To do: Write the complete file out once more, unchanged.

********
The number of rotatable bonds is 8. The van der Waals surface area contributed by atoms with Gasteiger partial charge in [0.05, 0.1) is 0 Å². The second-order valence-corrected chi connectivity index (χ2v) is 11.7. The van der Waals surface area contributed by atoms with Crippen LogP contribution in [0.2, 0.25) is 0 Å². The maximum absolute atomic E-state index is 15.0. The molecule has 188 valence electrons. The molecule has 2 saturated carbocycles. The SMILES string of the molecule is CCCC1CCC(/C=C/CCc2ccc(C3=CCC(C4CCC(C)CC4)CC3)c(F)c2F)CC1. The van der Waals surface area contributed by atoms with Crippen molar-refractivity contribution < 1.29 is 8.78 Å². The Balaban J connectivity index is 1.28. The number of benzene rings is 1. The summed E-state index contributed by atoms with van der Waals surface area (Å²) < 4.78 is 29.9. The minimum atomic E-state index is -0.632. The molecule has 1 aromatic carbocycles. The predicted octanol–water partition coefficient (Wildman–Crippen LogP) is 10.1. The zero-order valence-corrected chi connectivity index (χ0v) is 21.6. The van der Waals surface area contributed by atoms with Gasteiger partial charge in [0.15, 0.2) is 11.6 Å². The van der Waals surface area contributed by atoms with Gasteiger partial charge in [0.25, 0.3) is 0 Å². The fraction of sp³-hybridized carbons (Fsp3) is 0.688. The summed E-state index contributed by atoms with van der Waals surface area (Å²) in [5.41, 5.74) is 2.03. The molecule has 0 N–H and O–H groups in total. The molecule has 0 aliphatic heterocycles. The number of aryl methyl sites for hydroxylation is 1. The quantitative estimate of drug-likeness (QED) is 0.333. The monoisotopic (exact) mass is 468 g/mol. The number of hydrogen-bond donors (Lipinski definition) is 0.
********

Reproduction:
The number of rotatable bonds is 8. The van der Waals surface area contributed by atoms with Gasteiger partial charge in [0.05, 0.1) is 0 Å². The second-order valence-corrected chi connectivity index (χ2v) is 11.7. The van der Waals surface area contributed by atoms with Crippen LogP contribution in [0.2, 0.25) is 0 Å². The maximum absolute atomic E-state index is 15.0. The molecule has 188 valence electrons. The molecule has 2 saturated carbocycles. The SMILES string of the molecule is CCCC1CCC(/C=C/CCc2ccc(C3=CCC(C4CCC(C)CC4)CC3)c(F)c2F)CC1. The van der Waals surface area contributed by atoms with Crippen molar-refractivity contribution < 1.29 is 8.78 Å². The Balaban J connectivity index is 1.28. The number of benzene rings is 1. The summed E-state index contributed by atoms with van der Waals surface area (Å²) < 4.78 is 29.9. The minimum atomic E-state index is -0.632. The molecule has 1 aromatic carbocycles. The predicted octanol–water partition coefficient (Wildman–Crippen LogP) is 10.1. The zero-order valence-corrected chi connectivity index (χ0v) is 21.6. The van der Waals surface area contributed by atoms with Gasteiger partial charge in [0.15, 0.2) is 11.6 Å². The van der Waals surface area contributed by atoms with Gasteiger partial charge in [0.25, 0.3) is 0 Å². The fraction of sp³-hybridized carbons (Fsp3) is 0.688. The summed E-state index contributed by atoms with van der Waals surface area (Å²) in [5.41, 5.74) is 2.03. The molecule has 0 N–H and O–H groups in total. The molecule has 0 aliphatic heterocycles. The number of aryl methyl sites for hydroxylation is 1. The quantitative estimate of drug-likeness (QED) is 0.333. The monoisotopic (exact) mass is 468 g/mol. The number of hydrogen-bond donors (Lipinski definition) is 0.